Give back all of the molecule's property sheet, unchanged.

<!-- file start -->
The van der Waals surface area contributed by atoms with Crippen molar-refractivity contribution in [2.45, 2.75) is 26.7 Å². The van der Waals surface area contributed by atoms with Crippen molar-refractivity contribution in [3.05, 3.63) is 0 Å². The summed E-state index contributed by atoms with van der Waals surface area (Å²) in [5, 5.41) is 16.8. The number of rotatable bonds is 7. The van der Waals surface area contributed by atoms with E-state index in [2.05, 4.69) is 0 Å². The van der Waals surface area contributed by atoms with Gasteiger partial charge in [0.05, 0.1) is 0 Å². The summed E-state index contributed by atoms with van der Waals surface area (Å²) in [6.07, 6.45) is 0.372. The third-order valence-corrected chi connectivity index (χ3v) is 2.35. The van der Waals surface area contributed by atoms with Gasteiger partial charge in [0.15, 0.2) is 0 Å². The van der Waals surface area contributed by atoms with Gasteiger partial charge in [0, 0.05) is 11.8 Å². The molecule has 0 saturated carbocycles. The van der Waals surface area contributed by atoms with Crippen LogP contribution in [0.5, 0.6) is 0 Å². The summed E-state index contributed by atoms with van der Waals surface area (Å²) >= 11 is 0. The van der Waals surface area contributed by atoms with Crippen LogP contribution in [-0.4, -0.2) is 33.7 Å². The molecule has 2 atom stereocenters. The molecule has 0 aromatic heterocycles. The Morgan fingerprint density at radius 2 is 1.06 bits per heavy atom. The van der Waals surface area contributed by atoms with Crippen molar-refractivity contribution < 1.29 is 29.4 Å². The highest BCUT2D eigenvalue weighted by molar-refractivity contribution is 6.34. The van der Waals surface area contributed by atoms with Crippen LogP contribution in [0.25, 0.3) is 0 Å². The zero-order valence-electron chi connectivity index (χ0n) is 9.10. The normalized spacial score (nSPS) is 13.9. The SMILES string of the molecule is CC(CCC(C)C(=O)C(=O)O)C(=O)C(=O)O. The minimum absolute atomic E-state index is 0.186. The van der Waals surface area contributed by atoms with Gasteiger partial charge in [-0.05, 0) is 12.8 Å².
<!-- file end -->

The van der Waals surface area contributed by atoms with Crippen molar-refractivity contribution in [2.45, 2.75) is 26.7 Å². The van der Waals surface area contributed by atoms with Crippen molar-refractivity contribution in [3.05, 3.63) is 0 Å². The summed E-state index contributed by atoms with van der Waals surface area (Å²) in [5, 5.41) is 16.8. The number of rotatable bonds is 7. The van der Waals surface area contributed by atoms with E-state index in [2.05, 4.69) is 0 Å². The van der Waals surface area contributed by atoms with Gasteiger partial charge in [0.05, 0.1) is 0 Å². The summed E-state index contributed by atoms with van der Waals surface area (Å²) in [6.07, 6.45) is 0.372. The third-order valence-corrected chi connectivity index (χ3v) is 2.35. The van der Waals surface area contributed by atoms with Gasteiger partial charge in [0.15, 0.2) is 0 Å². The van der Waals surface area contributed by atoms with Gasteiger partial charge in [0, 0.05) is 11.8 Å². The molecule has 0 saturated carbocycles. The van der Waals surface area contributed by atoms with Crippen LogP contribution in [0.5, 0.6) is 0 Å². The summed E-state index contributed by atoms with van der Waals surface area (Å²) >= 11 is 0. The van der Waals surface area contributed by atoms with Crippen LogP contribution in [-0.4, -0.2) is 33.7 Å². The molecule has 2 atom stereocenters. The molecule has 0 aromatic heterocycles. The Morgan fingerprint density at radius 2 is 1.06 bits per heavy atom. The van der Waals surface area contributed by atoms with Crippen molar-refractivity contribution < 1.29 is 29.4 Å². The highest BCUT2D eigenvalue weighted by molar-refractivity contribution is 6.34. The van der Waals surface area contributed by atoms with Crippen LogP contribution in [0.25, 0.3) is 0 Å². The zero-order valence-electron chi connectivity index (χ0n) is 9.10. The normalized spacial score (nSPS) is 13.9. The SMILES string of the molecule is CC(CCC(C)C(=O)C(=O)O)C(=O)C(=O)O. The minimum absolute atomic E-state index is 0.186. The van der Waals surface area contributed by atoms with Gasteiger partial charge in [-0.05, 0) is 12.8 Å².